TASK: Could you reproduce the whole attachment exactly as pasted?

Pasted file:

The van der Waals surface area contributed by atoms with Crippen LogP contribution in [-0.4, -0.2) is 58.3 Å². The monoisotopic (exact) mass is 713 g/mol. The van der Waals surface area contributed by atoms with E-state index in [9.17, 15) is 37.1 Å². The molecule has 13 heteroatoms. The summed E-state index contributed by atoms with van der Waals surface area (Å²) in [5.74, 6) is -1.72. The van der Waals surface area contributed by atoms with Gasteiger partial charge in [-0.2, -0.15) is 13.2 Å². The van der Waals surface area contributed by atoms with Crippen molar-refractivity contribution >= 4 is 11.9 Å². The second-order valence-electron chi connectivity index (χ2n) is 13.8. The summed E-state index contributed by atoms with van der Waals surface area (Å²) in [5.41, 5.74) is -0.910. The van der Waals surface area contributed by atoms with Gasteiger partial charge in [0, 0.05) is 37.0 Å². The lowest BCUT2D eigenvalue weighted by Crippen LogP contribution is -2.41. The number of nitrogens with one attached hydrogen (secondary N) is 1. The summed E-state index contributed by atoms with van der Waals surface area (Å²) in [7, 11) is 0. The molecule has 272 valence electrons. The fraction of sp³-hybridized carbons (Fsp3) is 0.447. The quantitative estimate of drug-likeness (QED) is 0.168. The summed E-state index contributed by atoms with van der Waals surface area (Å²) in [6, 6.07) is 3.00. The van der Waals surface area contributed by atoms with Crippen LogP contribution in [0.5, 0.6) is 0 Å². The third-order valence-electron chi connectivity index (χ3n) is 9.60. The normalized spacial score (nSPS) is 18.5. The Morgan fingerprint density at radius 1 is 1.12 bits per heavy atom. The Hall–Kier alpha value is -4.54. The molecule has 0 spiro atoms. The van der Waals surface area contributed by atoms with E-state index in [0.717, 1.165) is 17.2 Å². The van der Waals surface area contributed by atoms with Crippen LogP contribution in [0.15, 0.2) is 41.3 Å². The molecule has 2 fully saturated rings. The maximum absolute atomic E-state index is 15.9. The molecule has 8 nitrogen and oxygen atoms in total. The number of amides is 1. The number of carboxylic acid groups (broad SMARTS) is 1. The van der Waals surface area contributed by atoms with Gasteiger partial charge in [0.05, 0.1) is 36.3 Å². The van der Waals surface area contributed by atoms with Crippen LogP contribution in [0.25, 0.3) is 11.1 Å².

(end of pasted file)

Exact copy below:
The van der Waals surface area contributed by atoms with Crippen LogP contribution in [-0.4, -0.2) is 58.3 Å². The monoisotopic (exact) mass is 713 g/mol. The van der Waals surface area contributed by atoms with E-state index in [9.17, 15) is 37.1 Å². The molecule has 13 heteroatoms. The summed E-state index contributed by atoms with van der Waals surface area (Å²) in [5.74, 6) is -1.72. The van der Waals surface area contributed by atoms with Gasteiger partial charge in [-0.2, -0.15) is 13.2 Å². The van der Waals surface area contributed by atoms with Crippen molar-refractivity contribution >= 4 is 11.9 Å². The second-order valence-electron chi connectivity index (χ2n) is 13.8. The summed E-state index contributed by atoms with van der Waals surface area (Å²) in [5.41, 5.74) is -0.910. The van der Waals surface area contributed by atoms with Gasteiger partial charge in [0, 0.05) is 37.0 Å². The lowest BCUT2D eigenvalue weighted by Crippen LogP contribution is -2.41. The number of nitrogens with one attached hydrogen (secondary N) is 1. The summed E-state index contributed by atoms with van der Waals surface area (Å²) in [7, 11) is 0. The molecule has 272 valence electrons. The fraction of sp³-hybridized carbons (Fsp3) is 0.447. The quantitative estimate of drug-likeness (QED) is 0.168. The summed E-state index contributed by atoms with van der Waals surface area (Å²) in [6, 6.07) is 3.00. The van der Waals surface area contributed by atoms with Crippen LogP contribution in [0.5, 0.6) is 0 Å². The third-order valence-electron chi connectivity index (χ3n) is 9.60. The normalized spacial score (nSPS) is 18.5. The Morgan fingerprint density at radius 1 is 1.12 bits per heavy atom. The Hall–Kier alpha value is -4.54. The molecule has 0 spiro atoms. The van der Waals surface area contributed by atoms with E-state index in [0.717, 1.165) is 17.2 Å². The van der Waals surface area contributed by atoms with Crippen LogP contribution in [0.15, 0.2) is 41.3 Å². The molecule has 2 fully saturated rings. The maximum absolute atomic E-state index is 15.9. The molecule has 8 nitrogen and oxygen atoms in total. The number of amides is 1. The number of carboxylic acid groups (broad SMARTS) is 1. The van der Waals surface area contributed by atoms with Gasteiger partial charge in [0.05, 0.1) is 36.3 Å². The van der Waals surface area contributed by atoms with Crippen LogP contribution in [0.25, 0.3) is 11.1 Å².